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Murder by Logic (Posted on 2004-03-05) Difficulty: 3 of 5
Professor Z was killed by one of his four students, who was helped by another of the four. His students declared:

A: If B is guilty of something, then C must be innocent.
B: If A is innocent, then C must be guilty.
C: If B was the killer, then D must have had nothing to do with the crime.
D: I am innocent.

As everybody should know, guilty parties always lie, and innocent people always tell the truth. Who killed the professor, and who was his accomplice?

See The Solution Submitted by Federico Kereki    
Rating: 3.6667 (12 votes)

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Solution Puzzle Solution Comment 23 of 23 |
(In reply to answer by K Sengupta)

At the outset, let us suppose that C was guilty. If so, then by his false statement it follows that if B was the killer then D must have been connected with the crime. This suggests the complicity of three individuals connected with the crime, which leads to a contradiction.

Accordingly, it follows that C was innocent. ........(*)

Let us now suppose that B was innocent. If so, A could be either innocent or guilty. If A was guilty, then in terms of his false  statement, it follows that each of B and C must also be guilty. This is a contradiction. On the other hand, if A was innocent, then in terms of his statement, it follows that C was guilty, and this contradicts (*).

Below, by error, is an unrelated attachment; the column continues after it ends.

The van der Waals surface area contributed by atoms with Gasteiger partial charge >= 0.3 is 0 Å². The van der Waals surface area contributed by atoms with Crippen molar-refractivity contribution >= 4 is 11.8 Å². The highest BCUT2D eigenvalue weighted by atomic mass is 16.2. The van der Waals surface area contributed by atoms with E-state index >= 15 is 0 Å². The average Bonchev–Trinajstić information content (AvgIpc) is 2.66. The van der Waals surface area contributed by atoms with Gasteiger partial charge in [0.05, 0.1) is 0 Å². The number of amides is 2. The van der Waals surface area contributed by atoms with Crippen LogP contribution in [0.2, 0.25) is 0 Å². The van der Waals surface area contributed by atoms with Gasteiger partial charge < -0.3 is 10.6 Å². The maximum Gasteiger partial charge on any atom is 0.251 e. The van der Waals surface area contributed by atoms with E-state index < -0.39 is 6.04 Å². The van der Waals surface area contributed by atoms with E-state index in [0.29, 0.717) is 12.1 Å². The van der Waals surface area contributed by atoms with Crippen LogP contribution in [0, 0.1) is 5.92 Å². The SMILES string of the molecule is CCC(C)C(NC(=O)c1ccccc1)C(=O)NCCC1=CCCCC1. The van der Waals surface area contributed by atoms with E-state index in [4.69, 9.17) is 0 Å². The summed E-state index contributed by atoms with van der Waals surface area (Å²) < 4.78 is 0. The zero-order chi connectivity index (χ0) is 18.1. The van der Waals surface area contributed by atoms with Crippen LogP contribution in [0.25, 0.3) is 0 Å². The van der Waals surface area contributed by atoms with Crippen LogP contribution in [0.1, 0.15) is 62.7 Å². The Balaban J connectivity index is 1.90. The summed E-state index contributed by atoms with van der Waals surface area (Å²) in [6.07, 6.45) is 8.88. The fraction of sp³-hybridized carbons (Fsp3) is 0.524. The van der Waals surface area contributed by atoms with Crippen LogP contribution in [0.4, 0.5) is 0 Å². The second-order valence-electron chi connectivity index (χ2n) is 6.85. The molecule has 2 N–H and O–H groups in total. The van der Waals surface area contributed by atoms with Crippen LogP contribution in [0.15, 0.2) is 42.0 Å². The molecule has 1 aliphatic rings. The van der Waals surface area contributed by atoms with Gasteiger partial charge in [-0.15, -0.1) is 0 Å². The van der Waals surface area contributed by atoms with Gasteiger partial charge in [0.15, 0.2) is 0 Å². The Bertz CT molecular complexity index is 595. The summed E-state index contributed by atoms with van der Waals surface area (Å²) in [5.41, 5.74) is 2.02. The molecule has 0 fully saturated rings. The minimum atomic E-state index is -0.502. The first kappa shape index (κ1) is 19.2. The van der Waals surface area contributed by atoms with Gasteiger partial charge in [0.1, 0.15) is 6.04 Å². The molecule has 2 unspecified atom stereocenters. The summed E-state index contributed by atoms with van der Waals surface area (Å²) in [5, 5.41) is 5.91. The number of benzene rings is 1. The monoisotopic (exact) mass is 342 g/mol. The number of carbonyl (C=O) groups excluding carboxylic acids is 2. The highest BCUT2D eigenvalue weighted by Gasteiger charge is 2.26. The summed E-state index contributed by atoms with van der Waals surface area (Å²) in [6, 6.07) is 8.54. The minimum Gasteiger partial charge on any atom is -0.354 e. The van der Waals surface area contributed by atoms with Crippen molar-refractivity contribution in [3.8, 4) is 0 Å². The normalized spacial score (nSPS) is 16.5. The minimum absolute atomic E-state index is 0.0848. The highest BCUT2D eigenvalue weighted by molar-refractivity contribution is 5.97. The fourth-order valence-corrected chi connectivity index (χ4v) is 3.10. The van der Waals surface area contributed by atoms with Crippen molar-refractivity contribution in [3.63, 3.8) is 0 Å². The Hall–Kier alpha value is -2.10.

Accordingly, it follows that A couldn't have been either innocent or guilty. Therefore, the original supposition that B was innocent is false, and hence B must be guilty. Since by (*), we know that C was innocent, it follows from B's false statement that A must be innocent. Thus remaining individual, that is D, must be guilty.

Now, C was innocent. Since, both B and D were guilty, it follows from C's true statement that B couldn't have been the killer. Consequently, D was the killer and B was his accomplice. 

Edited on May 15, 2008, 6:20 am
  Posted by K Sengupta on 2008-05-15 06:17:09

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